What is the TSA?
The TSA is a multiple choice assessment that measures the test-takers natural aptitude in areas deemed essential to both academic and professional life. It forms part of the admissions process for a wide range of degree subjects at some of the UK’s most prestigious universities.
Unlike your school or college exam results, the TSA does not show strengths in a particular subject area. Instead, it focuses on the core competencies of problem solving and critical thinking. These skills are important in higher education, as they determine your ability to process, evaluate and apply new information.
Since no prior knowledge is required to complete the test, the TSA gives admissions teams an objective way to assess the suitability of an applicant for their chosen course.
Traditionally administered as a pen and paper assessment, it is now more commonly taken as a supervised computer-based test and is sat under timed conditions.
What universities use the TSA?
In the UK, there are currently three universities that use the TSA for admissions purposes:
- University of Oxford
- University of Cambridge
- University College London (UCL)
Not all students are required to sit the TSA, as it is only used for certain degree subjects.
At the University of Cambridge, only those applying to study Land Economy are required to take the test. At UCL, it is used for applicants to International Social and Political Studies and European Social and Political Studies.
The University of Oxford uses the TSA more broadly, and you should expect to sit the test if applying to any of the following courses:
- Human Sciences
- Psychology and Philosophy
- Experimental Psychology
- Psychology and Linguistics
- Philosophy and Linguistics
- Philosophy, Politics and Economics (PPE)
It should be noted that entry requirements are subject to change, and you should always check the admissions criteria for your chosen course at your chosen university.
What to expect on the TSA
The format of your TSA will depend on which university you’re applying to.
Applicants to Cambridge and UCL will sit the standard TSA. This is made up of 50 multiple choice questions - 25 for problem solving and 25 for critical thinking - with a 90 minute time allowance.
Each task contains a stimulus, an accompanying question and five possible answers, only one of which will be correct. For problem solving questions, stimuli are presented as tables, graphs or diagrams, and for critical thinking questions as passages of text.
Applicants to the University of Oxford will sit the same standard TSA, and will complete an additional writing task.
Problem solving questions
Problem solving questions on the TSA look at your numerical reasoning skills through three different question types, each assessing a particular component of your problem solving ability.
Relevant selection - in these questions, you’ll be given a range of numerical information, some of which will be relevant to the given problem, and some of which will not.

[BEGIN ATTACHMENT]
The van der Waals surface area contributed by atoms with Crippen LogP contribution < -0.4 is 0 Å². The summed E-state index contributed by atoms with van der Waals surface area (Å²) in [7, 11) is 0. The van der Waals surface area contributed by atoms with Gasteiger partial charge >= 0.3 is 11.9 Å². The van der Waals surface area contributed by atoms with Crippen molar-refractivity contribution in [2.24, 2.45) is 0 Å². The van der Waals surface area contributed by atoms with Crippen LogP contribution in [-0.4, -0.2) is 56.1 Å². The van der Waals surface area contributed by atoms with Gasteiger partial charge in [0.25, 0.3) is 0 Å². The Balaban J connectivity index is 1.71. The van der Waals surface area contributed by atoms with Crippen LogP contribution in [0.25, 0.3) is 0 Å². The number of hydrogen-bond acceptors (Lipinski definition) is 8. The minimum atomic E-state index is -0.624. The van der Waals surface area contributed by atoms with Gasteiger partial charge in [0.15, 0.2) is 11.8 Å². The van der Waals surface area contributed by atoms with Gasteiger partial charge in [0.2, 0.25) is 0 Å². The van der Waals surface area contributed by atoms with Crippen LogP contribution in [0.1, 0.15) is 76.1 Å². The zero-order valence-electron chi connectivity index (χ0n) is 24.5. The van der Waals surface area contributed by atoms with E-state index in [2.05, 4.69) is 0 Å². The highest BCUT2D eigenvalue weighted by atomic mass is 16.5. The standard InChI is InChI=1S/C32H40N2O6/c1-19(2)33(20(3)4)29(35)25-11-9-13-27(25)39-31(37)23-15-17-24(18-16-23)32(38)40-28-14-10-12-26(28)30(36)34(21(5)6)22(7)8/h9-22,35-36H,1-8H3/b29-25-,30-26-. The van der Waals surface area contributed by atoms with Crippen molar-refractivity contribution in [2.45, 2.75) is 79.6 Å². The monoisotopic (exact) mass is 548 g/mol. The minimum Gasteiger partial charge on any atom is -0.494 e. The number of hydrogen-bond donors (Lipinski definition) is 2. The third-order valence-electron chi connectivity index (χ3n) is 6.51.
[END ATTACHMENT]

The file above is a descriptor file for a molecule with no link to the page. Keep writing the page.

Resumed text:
To find the right answer, you’ll need to quickly identify and dismiss irrelevant details and focus only on the information required to find an appropriate solution.
Finding procedures - building on your ability to identify relevant information, this question type asks you to apply logical procedures to find a solution.
Within the stimulus, you’ll typically be given three or four numbers on which you’ll need to perform certain operations to draw accurate conclusions.
Identifying similarity - here you’ll be given different representations of complementary data sets - for example, you may be given one set of data presented in a bar chart and an associated set of data in a table.
Your task is to analyse both to find the relationships that exist between them and what logical conclusions can be taken from similarities present.
Critical thinking questions
Critical thinking questions on the TSA are a measure of verbal reasoning ability. Each revolves around a written argument and asks you to assess that argument’s reasoning, and whether or not a conclusion logically follows.
The complexity of each argument given will vary, and may ask you to apply any of the following skills:
Identifying the main conclusion - selecting which of the five statements given from within the argument is a logical conclusion based on the rest of the passage.
Drawing a conclusion - selecting which of the statements given is the most logical conclusion based on the facts, when that conclusion does not appear within the argument itself.
Identifying an assumption - finding a reason within an argument that is not explicitly stated, but must be assumed to form the conclusion.
Assessing the impact of additional evidence - choosing which of the five statements given would weaken the validity of an argument.
Matching arguments - identifying parallels in the structure of reasoning between arguments on different topics.
Detecting reasoning errors - here you’ll be given an argument in which the conclusion does not logically follow, and will need to select the statement that best expresses why the reasoning is flawed.
Applying principles - in this question type, you’ll need to identify the underlying principle of a given argument to conclude which of the five statements presented is based on the same principle.